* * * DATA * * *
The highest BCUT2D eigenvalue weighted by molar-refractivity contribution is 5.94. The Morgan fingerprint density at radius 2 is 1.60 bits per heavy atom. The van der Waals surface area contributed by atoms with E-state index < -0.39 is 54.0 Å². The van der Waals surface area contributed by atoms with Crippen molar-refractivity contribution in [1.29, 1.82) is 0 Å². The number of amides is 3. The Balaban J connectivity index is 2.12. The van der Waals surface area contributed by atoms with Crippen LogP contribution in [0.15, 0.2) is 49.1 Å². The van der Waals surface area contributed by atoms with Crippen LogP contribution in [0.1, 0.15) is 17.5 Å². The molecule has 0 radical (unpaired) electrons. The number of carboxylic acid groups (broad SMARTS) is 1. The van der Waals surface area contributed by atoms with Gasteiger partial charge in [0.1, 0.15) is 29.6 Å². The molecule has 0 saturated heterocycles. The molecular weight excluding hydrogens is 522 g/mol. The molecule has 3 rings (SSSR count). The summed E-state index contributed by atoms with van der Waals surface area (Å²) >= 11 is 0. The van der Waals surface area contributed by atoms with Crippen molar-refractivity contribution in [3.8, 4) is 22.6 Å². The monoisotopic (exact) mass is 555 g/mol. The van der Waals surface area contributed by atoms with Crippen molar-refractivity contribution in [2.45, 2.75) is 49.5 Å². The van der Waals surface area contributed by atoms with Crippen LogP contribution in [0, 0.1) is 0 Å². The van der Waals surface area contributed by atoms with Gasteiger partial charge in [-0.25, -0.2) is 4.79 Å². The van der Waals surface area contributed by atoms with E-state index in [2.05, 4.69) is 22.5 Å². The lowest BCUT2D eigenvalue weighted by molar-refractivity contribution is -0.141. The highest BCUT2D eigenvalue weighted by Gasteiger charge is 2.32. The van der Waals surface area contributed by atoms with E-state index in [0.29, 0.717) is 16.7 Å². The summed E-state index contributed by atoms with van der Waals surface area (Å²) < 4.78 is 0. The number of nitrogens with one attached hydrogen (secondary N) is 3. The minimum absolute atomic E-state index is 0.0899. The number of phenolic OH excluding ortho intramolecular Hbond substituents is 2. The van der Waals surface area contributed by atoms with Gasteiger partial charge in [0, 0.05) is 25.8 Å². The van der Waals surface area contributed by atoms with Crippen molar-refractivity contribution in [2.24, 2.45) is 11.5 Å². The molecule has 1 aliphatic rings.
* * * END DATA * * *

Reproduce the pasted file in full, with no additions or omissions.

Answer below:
The highest BCUT2D eigenvalue weighted by molar-refractivity contribution is 5.94. The Morgan fingerprint density at radius 2 is 1.60 bits per heavy atom. The van der Waals surface area contributed by atoms with E-state index < -0.39 is 54.0 Å². The van der Waals surface area contributed by atoms with Crippen molar-refractivity contribution in [1.29, 1.82) is 0 Å². The number of amides is 3. The Balaban J connectivity index is 2.12. The van der Waals surface area contributed by atoms with Crippen LogP contribution in [0.15, 0.2) is 49.1 Å². The van der Waals surface area contributed by atoms with Crippen LogP contribution in [0.1, 0.15) is 17.5 Å². The molecule has 0 radical (unpaired) electrons. The number of carboxylic acid groups (broad SMARTS) is 1. The van der Waals surface area contributed by atoms with Gasteiger partial charge in [0.1, 0.15) is 29.6 Å². The molecule has 0 saturated heterocycles. The molecular weight excluding hydrogens is 522 g/mol. The molecule has 3 rings (SSSR count). The summed E-state index contributed by atoms with van der Waals surface area (Å²) >= 11 is 0. The van der Waals surface area contributed by atoms with Crippen molar-refractivity contribution in [3.8, 4) is 22.6 Å². The monoisotopic (exact) mass is 555 g/mol. The van der Waals surface area contributed by atoms with Crippen molar-refractivity contribution in [2.45, 2.75) is 49.5 Å². The van der Waals surface area contributed by atoms with Crippen LogP contribution in [0, 0.1) is 0 Å². The van der Waals surface area contributed by atoms with Gasteiger partial charge in [-0.25, -0.2) is 4.79 Å². The van der Waals surface area contributed by atoms with E-state index in [2.05, 4.69) is 22.5 Å². The lowest BCUT2D eigenvalue weighted by molar-refractivity contribution is -0.141. The highest BCUT2D eigenvalue weighted by Gasteiger charge is 2.32. The van der Waals surface area contributed by atoms with E-state index in [0.29, 0.717) is 16.7 Å². The summed E-state index contributed by atoms with van der Waals surface area (Å²) < 4.78 is 0. The number of nitrogens with one attached hydrogen (secondary N) is 3. The minimum absolute atomic E-state index is 0.0899. The number of phenolic OH excluding ortho intramolecular Hbond substituents is 2. The van der Waals surface area contributed by atoms with Gasteiger partial charge in [0, 0.05) is 25.8 Å². The van der Waals surface area contributed by atoms with Crippen molar-refractivity contribution in [2.24, 2.45) is 11.5 Å². The molecule has 1 aliphatic rings.